I drive a 2003 Ford Ranger. It's reliable, sturdy, and I'll keep it till the wheels fall off, but it is not what you'd call "advanced." The digital displays and integrated electronics of today's cars and trucks put mine to shame, even with a decent aftermarket stereo. Dash, the first app from the eponymous developer and startup, aims to change that. This free app connects to an onboard diagnostics tool (OBD, compatible with most cars from the 90s onward) via Bluetooth to report statistics and other information in real time.
Dash is a fancy dashboard that happens to sit on your phone instead of behind your steering wheel. Once it's connected to the OBD and set up, Dash can display basic route and mileage information while you're driving and where the cheapest gas in the area can be bought. Big deal - Google Maps will do most of that. But Dash gets really useful when things start going wrong, because it uses the same diagnostic sensors as most mechanics to get a basic look at what's happening inside your car. Translation: vehicular dunces like me can get a better idea of why the "check engine" light has gone off, and how much the repair will probably cost.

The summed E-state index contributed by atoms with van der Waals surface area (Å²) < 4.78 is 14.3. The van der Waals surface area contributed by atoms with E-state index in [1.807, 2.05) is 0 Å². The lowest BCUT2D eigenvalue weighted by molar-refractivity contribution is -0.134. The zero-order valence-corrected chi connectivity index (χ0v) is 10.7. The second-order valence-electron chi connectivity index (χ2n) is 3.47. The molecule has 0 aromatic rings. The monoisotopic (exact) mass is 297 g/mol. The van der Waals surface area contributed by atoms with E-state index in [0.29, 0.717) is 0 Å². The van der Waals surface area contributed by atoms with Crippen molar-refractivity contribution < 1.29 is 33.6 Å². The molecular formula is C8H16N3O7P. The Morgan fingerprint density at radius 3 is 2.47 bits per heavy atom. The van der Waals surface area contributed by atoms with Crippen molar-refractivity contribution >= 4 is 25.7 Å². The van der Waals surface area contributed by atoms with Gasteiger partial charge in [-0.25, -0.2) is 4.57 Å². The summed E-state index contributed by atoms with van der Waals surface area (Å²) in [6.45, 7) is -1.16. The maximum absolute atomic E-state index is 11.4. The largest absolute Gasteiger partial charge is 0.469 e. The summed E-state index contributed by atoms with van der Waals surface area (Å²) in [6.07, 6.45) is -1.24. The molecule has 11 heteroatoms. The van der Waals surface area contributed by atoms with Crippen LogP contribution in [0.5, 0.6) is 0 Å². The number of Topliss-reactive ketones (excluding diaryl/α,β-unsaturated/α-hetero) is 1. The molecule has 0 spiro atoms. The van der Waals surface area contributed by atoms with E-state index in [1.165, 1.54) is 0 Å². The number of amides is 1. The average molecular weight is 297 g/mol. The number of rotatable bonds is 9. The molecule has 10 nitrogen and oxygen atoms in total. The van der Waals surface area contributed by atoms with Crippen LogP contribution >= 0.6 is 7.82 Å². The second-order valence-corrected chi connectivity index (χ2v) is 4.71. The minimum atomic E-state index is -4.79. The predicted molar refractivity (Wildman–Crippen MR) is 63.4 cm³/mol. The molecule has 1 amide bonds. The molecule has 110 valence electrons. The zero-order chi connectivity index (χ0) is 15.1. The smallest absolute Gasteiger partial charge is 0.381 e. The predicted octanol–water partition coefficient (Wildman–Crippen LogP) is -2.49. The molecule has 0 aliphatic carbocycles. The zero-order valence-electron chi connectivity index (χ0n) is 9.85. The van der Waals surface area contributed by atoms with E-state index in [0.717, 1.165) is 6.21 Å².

Dash isn't the first Android app to connect with the OBD system, but it is the most user-friendly, incorporating mileage and safety information into a simple score. The higher your score, the better and more efficient your driving. Naturally Dash connects to Facebook so you can "compete" with friends and family, but a more useful tool is the crash detector. If Dash determines that your car has been in an accident, it can automatically text someone an alert. A more everyday tool lets you see where you parked your car without having to remember to set an app.
Dash should work with any OBD tool that uses Bluetooth. If you don't have one, the company lists two recommended models on its website, one bare-bones version for $10 and a more deluxe option for $70. At the moment Dash is getting a bit of a bad rap on the Play Store, almost exclusively from Europeans who are upset that their cars aren't listed and the display is only in imperial units. (For the record, the app description says that it's in beta and only intended for US users and vehicles for the time being.) The app and service are free, and it works with Android 4.0 or later.